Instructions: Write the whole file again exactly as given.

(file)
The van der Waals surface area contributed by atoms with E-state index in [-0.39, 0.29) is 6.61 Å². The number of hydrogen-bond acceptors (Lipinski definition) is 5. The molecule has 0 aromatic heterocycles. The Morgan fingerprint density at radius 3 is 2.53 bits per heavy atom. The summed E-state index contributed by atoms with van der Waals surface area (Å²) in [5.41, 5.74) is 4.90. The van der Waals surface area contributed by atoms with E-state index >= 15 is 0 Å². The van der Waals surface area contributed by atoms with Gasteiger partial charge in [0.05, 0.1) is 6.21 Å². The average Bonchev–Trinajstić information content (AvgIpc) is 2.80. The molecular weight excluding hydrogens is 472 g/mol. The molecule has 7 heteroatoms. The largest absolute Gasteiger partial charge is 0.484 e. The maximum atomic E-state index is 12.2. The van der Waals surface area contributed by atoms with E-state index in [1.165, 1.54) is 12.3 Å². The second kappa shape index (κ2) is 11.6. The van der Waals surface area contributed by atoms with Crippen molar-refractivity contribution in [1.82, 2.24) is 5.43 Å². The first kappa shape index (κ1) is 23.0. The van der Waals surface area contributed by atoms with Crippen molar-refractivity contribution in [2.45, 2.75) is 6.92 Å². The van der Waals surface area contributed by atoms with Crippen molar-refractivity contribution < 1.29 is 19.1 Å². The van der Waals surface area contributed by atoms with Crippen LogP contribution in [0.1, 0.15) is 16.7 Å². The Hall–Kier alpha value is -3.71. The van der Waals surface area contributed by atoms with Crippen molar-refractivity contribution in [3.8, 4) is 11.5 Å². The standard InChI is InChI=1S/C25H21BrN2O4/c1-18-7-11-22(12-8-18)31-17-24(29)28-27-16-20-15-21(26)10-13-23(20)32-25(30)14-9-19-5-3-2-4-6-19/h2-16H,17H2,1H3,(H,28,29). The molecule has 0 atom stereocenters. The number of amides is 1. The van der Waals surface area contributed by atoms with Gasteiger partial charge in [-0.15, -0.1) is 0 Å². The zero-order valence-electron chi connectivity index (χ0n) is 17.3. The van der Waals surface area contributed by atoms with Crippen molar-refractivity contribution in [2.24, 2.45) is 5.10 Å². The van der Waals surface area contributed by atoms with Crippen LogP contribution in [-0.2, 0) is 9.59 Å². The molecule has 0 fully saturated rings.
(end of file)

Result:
The van der Waals surface area contributed by atoms with E-state index in [-0.39, 0.29) is 6.61 Å². The number of hydrogen-bond acceptors (Lipinski definition) is 5. The molecule has 0 aromatic heterocycles. The Morgan fingerprint density at radius 3 is 2.53 bits per heavy atom. The summed E-state index contributed by atoms with van der Waals surface area (Å²) in [5.41, 5.74) is 4.90. The van der Waals surface area contributed by atoms with E-state index >= 15 is 0 Å². The van der Waals surface area contributed by atoms with Gasteiger partial charge in [0.05, 0.1) is 6.21 Å². The average Bonchev–Trinajstić information content (AvgIpc) is 2.80. The molecular weight excluding hydrogens is 472 g/mol. The molecule has 7 heteroatoms. The largest absolute Gasteiger partial charge is 0.484 e. The maximum atomic E-state index is 12.2. The van der Waals surface area contributed by atoms with E-state index in [1.165, 1.54) is 12.3 Å². The second kappa shape index (κ2) is 11.6. The van der Waals surface area contributed by atoms with Crippen molar-refractivity contribution in [1.82, 2.24) is 5.43 Å². The first kappa shape index (κ1) is 23.0. The van der Waals surface area contributed by atoms with Crippen molar-refractivity contribution in [2.45, 2.75) is 6.92 Å². The van der Waals surface area contributed by atoms with Crippen molar-refractivity contribution < 1.29 is 19.1 Å². The van der Waals surface area contributed by atoms with Crippen LogP contribution in [0.1, 0.15) is 16.7 Å². The Hall–Kier alpha value is -3.71. The van der Waals surface area contributed by atoms with Crippen molar-refractivity contribution in [3.8, 4) is 11.5 Å². The standard InChI is InChI=1S/C25H21BrN2O4/c1-18-7-11-22(12-8-18)31-17-24(29)28-27-16-20-15-21(26)10-13-23(20)32-25(30)14-9-19-5-3-2-4-6-19/h2-16H,17H2,1H3,(H,28,29). The molecule has 0 atom stereocenters. The number of amides is 1. The van der Waals surface area contributed by atoms with Gasteiger partial charge in [-0.15, -0.1) is 0 Å². The zero-order valence-electron chi connectivity index (χ0n) is 17.3. The van der Waals surface area contributed by atoms with Crippen molar-refractivity contribution in [2.24, 2.45) is 5.10 Å². The van der Waals surface area contributed by atoms with Crippen LogP contribution in [-0.2, 0) is 9.59 Å². The molecule has 0 fully saturated rings.